What was your first show?
Oh, no. No, no you don’t, this is really bad. This is so embarrassing because it’s not a real concert.
You’re only making this sound more intriguing.
Okay, so when I was a kid, my dad took me to the Gipsy Kings and stuff that was on public radio. He had a membership to… I think it was KFBK. So we would go to these concerts, and I got to see Gipsy Kings at either the Hollywood Bowl or the Greek Theater.
But the first time I actively went to a concert? This is why I said “Oh no”… It didn’t really occur to me to go see live music [when I was younger]. Then a girl I had a crush on really wanted to see Blink-182. She was a huge fan, and you know guys do things for women to impress. So I found my way into some tickets and I took her to see Blink-182. I just remember feeling 100 percent like I didn’t belong there. That wasn’t exactly what I connected with, music-wise. Also, I think [Blink-182’s] whole fan base were, you know, girls that wear cut-off socks on their arms. I think the girl that I took there wore stuff like that as a fashion statement.
Like, Enema of the State-era Blink-182?
It must have been, like, ’99. Yeah, they were like the hottest of all things. That’s clearly why she wanted to go. I think I asked my agent to get me [tickets]. It was right when Freaks and Geeks had happened, and someone told me that I should try to ask for a favor or something. Somehow I got a pair of tickets for her. Even though I’m sure I could have afforded to buy them myself.
It sounds better when you say, “My agent got me Blink-182 tickets.”
[Laughs.] Does it, though? I think it sounds so douchey!
At the time it felt cool, but that was also like the first time I had ever had a number of experiences like that. That was an early crush in life, that was the first time I had gone out and attempted to find tickets for a concert on my own, and the first time I had the accessibility to a person to help me get such things to happen.
Speaking of awkward gatherings, on Silicon it’s really funny to watch people attempt to socialize in groups. Every party — most recently Bachman and Big Head’s million-dollar luau — just turns into a work powwow. And in the pilot, Kid Rock performs to an almost-empty room. Do you think people in the tech industry are too preoccupied to party?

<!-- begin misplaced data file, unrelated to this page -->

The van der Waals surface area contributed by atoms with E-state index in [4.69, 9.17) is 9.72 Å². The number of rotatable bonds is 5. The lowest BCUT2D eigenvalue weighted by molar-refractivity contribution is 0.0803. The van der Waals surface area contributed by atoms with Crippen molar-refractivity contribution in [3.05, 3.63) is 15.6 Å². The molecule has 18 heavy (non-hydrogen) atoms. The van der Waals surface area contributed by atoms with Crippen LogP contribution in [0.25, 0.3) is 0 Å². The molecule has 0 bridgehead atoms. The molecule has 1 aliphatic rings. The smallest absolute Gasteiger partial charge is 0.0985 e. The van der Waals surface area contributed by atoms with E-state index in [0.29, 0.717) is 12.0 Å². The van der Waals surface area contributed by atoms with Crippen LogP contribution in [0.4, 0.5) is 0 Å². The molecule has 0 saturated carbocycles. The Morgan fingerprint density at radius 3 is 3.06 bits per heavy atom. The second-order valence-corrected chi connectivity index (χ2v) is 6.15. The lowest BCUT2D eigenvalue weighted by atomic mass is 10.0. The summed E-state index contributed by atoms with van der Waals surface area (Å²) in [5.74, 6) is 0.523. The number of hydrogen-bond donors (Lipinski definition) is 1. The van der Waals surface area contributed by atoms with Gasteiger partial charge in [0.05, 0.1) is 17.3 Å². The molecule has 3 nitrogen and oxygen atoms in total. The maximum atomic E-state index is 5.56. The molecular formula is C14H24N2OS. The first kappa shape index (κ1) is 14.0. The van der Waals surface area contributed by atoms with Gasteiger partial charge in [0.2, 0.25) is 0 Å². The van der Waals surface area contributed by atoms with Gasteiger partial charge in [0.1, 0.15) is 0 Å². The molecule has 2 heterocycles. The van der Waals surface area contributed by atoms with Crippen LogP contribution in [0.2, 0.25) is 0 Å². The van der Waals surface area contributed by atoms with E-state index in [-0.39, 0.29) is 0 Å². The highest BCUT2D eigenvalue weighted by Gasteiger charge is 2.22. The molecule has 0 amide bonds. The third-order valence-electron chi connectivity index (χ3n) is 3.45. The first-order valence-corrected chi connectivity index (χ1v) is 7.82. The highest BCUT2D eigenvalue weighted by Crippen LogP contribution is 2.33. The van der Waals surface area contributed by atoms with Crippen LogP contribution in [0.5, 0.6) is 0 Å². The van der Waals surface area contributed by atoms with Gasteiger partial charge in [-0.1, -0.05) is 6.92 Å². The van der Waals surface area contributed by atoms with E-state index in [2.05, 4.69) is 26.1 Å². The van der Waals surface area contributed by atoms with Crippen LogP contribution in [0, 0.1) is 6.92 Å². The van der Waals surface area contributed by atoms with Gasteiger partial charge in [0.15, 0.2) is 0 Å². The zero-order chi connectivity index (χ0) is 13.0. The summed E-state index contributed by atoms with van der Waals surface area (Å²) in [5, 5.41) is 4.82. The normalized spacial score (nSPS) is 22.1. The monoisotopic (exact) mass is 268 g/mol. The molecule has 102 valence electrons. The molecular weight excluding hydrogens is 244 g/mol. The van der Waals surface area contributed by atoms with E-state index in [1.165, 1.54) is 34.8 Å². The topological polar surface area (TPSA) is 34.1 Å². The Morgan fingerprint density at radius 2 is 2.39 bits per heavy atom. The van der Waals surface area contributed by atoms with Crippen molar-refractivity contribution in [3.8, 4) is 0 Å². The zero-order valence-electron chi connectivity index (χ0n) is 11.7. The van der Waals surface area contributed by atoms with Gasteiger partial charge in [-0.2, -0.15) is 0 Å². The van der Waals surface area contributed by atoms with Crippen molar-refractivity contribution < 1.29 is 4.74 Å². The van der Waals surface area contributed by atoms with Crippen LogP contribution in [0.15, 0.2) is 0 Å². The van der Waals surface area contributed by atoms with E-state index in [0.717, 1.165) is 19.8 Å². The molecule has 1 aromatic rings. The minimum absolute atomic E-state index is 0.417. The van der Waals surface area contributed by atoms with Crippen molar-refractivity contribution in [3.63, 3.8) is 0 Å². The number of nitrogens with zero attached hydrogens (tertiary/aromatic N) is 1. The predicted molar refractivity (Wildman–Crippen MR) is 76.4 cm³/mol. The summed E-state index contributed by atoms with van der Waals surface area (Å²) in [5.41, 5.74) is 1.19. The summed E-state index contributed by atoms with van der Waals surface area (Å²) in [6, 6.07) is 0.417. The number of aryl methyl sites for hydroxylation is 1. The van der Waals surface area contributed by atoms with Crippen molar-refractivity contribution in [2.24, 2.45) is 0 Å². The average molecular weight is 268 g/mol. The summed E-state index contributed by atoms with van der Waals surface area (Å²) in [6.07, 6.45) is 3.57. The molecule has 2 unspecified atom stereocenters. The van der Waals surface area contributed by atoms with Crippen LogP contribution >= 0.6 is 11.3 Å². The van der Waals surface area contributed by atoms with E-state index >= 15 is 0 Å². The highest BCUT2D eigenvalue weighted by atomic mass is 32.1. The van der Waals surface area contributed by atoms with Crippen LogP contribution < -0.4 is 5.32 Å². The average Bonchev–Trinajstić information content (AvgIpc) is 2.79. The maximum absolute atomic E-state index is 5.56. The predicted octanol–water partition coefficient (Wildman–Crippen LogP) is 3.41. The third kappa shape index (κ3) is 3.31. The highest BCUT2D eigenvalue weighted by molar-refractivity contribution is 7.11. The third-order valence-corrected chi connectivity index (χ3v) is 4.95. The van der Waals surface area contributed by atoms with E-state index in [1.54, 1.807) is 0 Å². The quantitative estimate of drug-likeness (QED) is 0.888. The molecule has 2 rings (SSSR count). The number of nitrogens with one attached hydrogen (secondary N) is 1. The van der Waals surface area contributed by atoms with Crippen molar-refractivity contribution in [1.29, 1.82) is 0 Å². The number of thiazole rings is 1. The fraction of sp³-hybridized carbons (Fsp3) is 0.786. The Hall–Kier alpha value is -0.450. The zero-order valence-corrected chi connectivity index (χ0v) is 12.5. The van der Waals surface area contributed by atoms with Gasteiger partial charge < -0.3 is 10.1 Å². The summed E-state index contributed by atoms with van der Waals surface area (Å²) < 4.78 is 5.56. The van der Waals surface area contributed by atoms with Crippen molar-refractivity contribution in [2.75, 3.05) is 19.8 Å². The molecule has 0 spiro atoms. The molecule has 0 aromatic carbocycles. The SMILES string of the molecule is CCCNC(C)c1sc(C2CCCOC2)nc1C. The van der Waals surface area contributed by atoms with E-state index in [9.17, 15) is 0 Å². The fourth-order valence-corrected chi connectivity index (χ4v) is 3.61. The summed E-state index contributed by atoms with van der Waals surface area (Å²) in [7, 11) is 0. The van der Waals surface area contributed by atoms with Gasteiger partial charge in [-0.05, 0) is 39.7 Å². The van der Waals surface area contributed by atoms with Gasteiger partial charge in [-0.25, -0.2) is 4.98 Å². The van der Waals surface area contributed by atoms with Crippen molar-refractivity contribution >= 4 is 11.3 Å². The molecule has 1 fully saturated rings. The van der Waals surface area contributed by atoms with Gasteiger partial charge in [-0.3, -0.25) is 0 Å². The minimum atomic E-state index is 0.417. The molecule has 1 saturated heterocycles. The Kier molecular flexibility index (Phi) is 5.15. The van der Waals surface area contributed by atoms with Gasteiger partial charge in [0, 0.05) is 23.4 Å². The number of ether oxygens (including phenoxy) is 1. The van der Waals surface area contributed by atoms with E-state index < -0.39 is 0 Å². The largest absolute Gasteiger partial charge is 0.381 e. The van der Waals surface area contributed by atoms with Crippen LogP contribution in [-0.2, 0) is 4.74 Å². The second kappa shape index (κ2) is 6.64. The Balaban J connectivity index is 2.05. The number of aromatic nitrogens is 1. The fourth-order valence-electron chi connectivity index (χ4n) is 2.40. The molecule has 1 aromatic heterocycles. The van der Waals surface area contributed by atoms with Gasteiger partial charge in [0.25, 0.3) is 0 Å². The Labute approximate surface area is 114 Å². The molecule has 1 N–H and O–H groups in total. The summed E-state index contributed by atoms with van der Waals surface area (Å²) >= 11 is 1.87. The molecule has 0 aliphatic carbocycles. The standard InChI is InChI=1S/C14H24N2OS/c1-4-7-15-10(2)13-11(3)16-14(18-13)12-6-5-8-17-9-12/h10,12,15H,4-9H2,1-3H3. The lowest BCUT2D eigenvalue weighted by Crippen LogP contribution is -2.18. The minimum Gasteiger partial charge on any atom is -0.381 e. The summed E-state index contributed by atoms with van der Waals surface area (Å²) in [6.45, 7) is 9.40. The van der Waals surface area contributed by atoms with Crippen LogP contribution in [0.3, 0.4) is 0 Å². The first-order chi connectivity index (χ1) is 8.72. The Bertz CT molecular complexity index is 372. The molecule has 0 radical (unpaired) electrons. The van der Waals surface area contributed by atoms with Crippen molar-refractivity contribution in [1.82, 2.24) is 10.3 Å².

It depends who’s throwing the party, I suppose. A lot of people who have been in tech for a while have expressed specifically that they’ve been to a party like [the Kid Rock party] — that it is maybe a little too accurate.
Clearly that’s not what every party is like. Now, with the success of the show, we’re invited to events for a personal appearance sort of thing. Myself, Kumail, and Thomas [Middleditch] did one in San Francisco at a thing called DreamCon. This party was the opposite of that. It was crazy-packed, way too many people in that room, all super-excited, and we were just standing up on this weird balcony. I guess [we were] meant to wave at people, or something strange, and then do a meet-and-greet. If you thought meeting 2,000 nerds in one evening would be awkward, you’d be right.
Bigbendmusic recently ran an article about how rising rents in San Francisco are pushing local musicians out of the city. What do you think of the tech industry’s polarizing Bay Area presence?
The only thing I can say with certainty is that [tech is] completely taking over San Francisco in a way that I don’t know that I’m super-excited about. They’re changing the city and they’re turning it into a place where, at some point, only tech will be happening. You’ll probably get a lot of tourism, but the main industry will be technology.
There was a restaurant that I really love that had to leave San Francisco. They had to move to Oakland because I assume the rent was just too high. Like, if you reach a point where restaurants have to charge $30 for a s**tty hamburger in order for you to get food, then that’s a failure to some degree by the city. [Tech is also] pushing out families — like, no one can afford to live there unless you’re making a million dollars a year. That doesn’t make for a great city, in my opinion.
I could see Bill Haverchuck moving to the Bay Area and working in tech, 30 years after Freaks and Geeks took place. Like, you really wanted to tell him and his friends that things are going to get better as they get older.
Well, they do! The teacher in the AV club specifically says, “You know that jock? How cool he is right now? Well, one day he’s gonna be showing cars at some used-car lot and you’re gonna be the king of the world.”